The neuromotor manifestation of the fencing response resembles reflexes initiated by vestibular stimuli. Vestibular stimuli activate primitive reflexes in human infants, such as the asymmetric tonic neck reflex, Moro reflex, and parachute reflexes, which are likely mediated by vestibular nuclei in the brainstem. The lateral vestibular nucleus (LVN; Deiter’s nucleus) has descending efferent fibers in the vestibulocochlear nerve distributed to the motor nuclei of the anterior column and exerts an excitatory influence on ipsilateral limb extensor motoneurons while suppressing flexor motoneurons. The anatomical location of the LVN, adjacent to the cerebellar peduncles (see cerebellum), suggests that mechanical forces to the head may stretch the cerebellar peduncles and activate the LVN. LVN activity would manifest as limb extensor activation and flexor inhibition, defined as a fencing response, while flexion of the contralateral limb is likely mediated by crossed inhibition necessary for pattern generation.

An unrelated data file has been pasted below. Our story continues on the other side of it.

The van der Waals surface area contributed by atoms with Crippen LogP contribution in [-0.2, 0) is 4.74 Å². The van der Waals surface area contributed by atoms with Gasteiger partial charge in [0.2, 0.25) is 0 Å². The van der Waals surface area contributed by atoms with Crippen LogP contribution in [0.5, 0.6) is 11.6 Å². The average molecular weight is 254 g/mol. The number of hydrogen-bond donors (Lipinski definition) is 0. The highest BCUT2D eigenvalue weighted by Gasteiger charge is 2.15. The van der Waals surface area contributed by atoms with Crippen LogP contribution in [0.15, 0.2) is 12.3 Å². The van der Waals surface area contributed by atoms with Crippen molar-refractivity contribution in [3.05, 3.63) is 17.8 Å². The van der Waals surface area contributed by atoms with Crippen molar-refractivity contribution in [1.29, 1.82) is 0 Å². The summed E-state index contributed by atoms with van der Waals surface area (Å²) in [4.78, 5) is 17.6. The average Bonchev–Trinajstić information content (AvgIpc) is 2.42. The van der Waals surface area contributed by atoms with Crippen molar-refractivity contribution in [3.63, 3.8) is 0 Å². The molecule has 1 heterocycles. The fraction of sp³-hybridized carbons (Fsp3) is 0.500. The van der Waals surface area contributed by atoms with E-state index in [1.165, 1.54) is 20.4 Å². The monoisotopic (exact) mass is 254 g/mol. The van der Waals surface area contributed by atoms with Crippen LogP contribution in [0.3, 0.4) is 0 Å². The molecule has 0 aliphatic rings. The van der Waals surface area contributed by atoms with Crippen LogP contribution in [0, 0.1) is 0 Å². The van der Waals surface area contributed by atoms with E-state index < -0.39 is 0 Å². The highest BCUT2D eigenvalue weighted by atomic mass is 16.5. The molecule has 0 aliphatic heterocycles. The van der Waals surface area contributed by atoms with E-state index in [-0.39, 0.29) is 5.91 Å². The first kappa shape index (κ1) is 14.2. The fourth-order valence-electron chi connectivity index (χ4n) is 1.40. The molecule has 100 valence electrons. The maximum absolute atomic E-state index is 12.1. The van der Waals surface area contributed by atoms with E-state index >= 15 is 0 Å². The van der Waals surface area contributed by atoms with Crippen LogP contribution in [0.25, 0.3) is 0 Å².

Injury severity and sports applications[edit]